The responses ran about 50 to 3 in favor of some mix of politics
and the practical. Some of you reluctantly agreed that politics
was a necessary evil. Others enthusiastically embraced the process.
But all of you wanted to make sure we keep the practical primary
(most of you think we do a good job of that, already). We’re
here to reassure you that the practical will be prince. The can-do
will be king. And politics will take its proper role as one tool
in the arsenal farmers have to create the conditions for better
farming in this country and around the world.
Below, we run a good sampling of the responses we got. At the bottom
is a slightly longer response from Mark Harrison, from England,
who provides an interesting international perspective on the issue
of politics and food production. For those of you who didn’t
get to comment the first time around, more comments are welcome,
on this topic or anything else. Email the editor, Chris Hill, at
A personal response is guaranteed.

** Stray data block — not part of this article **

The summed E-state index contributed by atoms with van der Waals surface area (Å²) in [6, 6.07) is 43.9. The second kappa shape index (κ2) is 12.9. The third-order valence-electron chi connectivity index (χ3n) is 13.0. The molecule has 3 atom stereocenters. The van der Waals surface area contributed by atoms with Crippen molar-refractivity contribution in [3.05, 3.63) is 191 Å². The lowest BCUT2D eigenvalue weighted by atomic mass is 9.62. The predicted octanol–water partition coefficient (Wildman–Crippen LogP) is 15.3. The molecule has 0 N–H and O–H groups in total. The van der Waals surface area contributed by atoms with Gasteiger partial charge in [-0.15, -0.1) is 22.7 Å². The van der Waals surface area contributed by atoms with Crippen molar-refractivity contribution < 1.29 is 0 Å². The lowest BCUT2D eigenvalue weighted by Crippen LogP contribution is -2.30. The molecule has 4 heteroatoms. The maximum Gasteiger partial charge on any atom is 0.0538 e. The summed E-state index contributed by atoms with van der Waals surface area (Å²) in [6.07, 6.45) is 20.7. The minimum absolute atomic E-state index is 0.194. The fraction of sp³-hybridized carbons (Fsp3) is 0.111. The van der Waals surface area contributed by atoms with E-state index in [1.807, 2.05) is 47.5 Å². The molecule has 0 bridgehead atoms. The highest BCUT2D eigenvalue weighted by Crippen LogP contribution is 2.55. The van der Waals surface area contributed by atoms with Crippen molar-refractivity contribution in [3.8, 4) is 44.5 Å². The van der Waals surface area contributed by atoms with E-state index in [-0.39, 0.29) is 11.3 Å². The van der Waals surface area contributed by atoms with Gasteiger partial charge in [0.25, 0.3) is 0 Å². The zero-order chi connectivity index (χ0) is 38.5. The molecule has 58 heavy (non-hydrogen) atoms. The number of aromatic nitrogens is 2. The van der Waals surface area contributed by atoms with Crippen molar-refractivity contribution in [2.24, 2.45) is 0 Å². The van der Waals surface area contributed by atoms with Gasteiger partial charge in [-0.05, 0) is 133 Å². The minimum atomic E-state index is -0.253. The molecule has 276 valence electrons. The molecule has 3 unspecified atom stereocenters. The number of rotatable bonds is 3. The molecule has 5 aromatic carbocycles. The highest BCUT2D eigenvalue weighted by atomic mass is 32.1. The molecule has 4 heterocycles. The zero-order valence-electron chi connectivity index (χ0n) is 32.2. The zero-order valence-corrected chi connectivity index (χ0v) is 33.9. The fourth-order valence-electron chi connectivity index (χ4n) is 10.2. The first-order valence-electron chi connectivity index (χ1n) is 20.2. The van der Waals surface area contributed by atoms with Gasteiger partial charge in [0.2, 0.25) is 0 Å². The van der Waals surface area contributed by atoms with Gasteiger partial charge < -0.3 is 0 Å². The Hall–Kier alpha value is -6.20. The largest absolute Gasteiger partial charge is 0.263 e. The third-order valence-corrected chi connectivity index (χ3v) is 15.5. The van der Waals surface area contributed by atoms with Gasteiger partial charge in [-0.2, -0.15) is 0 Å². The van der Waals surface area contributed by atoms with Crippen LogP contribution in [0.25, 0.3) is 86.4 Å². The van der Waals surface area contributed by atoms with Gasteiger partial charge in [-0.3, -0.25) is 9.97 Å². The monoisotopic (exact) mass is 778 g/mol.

Farmers the world over, whether they are one or many, are recipients
of the good or ill their countries’ politics of food production
and marketing bring to bear. It is suicidal not to watch the weasel
in the henhouse!
Sincerely, Lorna M
As a member of several e-mail lists, including the venerable
SANet, I would prefer New Farm remain overtly politic-free. I
also realize every public action has some political consequence.
Publishing the information in the user-friendly way you do is
the kind of political act that doesn't wind up going by way of
my delete key.
Marcie A Rosenzweig, General
Farm & Agriculture Collaborative Training Systems
Curriculum Development and Training Delivery to Sustain Family
Please continue with the political commentary. I believe that
advocacy is the only way that the small and/or organic farmer
will survive in this country with its complete focus on the generation
of wealth at all costs. Keep up the good work.